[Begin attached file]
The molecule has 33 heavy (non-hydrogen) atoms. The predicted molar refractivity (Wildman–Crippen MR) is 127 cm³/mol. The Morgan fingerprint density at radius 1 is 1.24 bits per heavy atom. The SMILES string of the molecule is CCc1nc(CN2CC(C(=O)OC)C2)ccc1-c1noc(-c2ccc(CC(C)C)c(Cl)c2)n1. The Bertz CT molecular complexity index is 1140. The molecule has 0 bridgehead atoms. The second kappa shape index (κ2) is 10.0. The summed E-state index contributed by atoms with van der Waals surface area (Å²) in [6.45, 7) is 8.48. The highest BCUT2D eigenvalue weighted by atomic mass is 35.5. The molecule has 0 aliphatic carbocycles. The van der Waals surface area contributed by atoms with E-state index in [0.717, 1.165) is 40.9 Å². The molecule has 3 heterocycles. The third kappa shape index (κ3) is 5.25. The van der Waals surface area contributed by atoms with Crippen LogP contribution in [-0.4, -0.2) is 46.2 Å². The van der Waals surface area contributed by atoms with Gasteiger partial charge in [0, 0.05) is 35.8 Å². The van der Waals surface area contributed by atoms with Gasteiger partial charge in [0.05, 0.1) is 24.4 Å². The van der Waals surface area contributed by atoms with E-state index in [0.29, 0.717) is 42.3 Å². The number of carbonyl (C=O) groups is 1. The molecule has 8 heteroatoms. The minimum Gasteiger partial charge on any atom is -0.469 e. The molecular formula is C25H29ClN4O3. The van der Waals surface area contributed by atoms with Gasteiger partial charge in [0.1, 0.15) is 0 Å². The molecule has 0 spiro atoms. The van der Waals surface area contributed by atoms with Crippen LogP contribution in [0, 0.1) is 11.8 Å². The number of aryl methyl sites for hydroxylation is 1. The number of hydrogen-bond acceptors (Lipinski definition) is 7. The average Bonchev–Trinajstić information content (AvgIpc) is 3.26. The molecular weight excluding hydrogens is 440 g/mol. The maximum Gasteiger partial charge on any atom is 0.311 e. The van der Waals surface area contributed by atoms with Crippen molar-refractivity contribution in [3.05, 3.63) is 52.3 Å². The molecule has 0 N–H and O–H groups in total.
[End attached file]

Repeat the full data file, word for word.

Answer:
The molecule has 33 heavy (non-hydrogen) atoms. The predicted molar refractivity (Wildman–Crippen MR) is 127 cm³/mol. The Morgan fingerprint density at radius 1 is 1.24 bits per heavy atom. The SMILES string of the molecule is CCc1nc(CN2CC(C(=O)OC)C2)ccc1-c1noc(-c2ccc(CC(C)C)c(Cl)c2)n1. The Bertz CT molecular complexity index is 1140. The molecule has 0 bridgehead atoms. The second kappa shape index (κ2) is 10.0. The summed E-state index contributed by atoms with van der Waals surface area (Å²) in [6.45, 7) is 8.48. The highest BCUT2D eigenvalue weighted by atomic mass is 35.5. The molecule has 0 aliphatic carbocycles. The van der Waals surface area contributed by atoms with E-state index in [0.717, 1.165) is 40.9 Å². The molecule has 3 heterocycles. The third kappa shape index (κ3) is 5.25. The van der Waals surface area contributed by atoms with Crippen LogP contribution in [-0.4, -0.2) is 46.2 Å². The van der Waals surface area contributed by atoms with Gasteiger partial charge in [0, 0.05) is 35.8 Å². The van der Waals surface area contributed by atoms with Gasteiger partial charge in [0.05, 0.1) is 24.4 Å². The van der Waals surface area contributed by atoms with E-state index in [0.29, 0.717) is 42.3 Å². The number of carbonyl (C=O) groups is 1. The molecule has 8 heteroatoms. The minimum Gasteiger partial charge on any atom is -0.469 e. The molecular formula is C25H29ClN4O3. The van der Waals surface area contributed by atoms with Gasteiger partial charge in [0.1, 0.15) is 0 Å². The molecule has 0 spiro atoms. The van der Waals surface area contributed by atoms with Crippen LogP contribution in [0, 0.1) is 11.8 Å². The number of aryl methyl sites for hydroxylation is 1. The number of hydrogen-bond acceptors (Lipinski definition) is 7. The average Bonchev–Trinajstić information content (AvgIpc) is 3.26. The molecular weight excluding hydrogens is 440 g/mol. The maximum Gasteiger partial charge on any atom is 0.311 e. The van der Waals surface area contributed by atoms with Crippen molar-refractivity contribution in [3.05, 3.63) is 52.3 Å². The molecule has 0 N–H and O–H groups in total.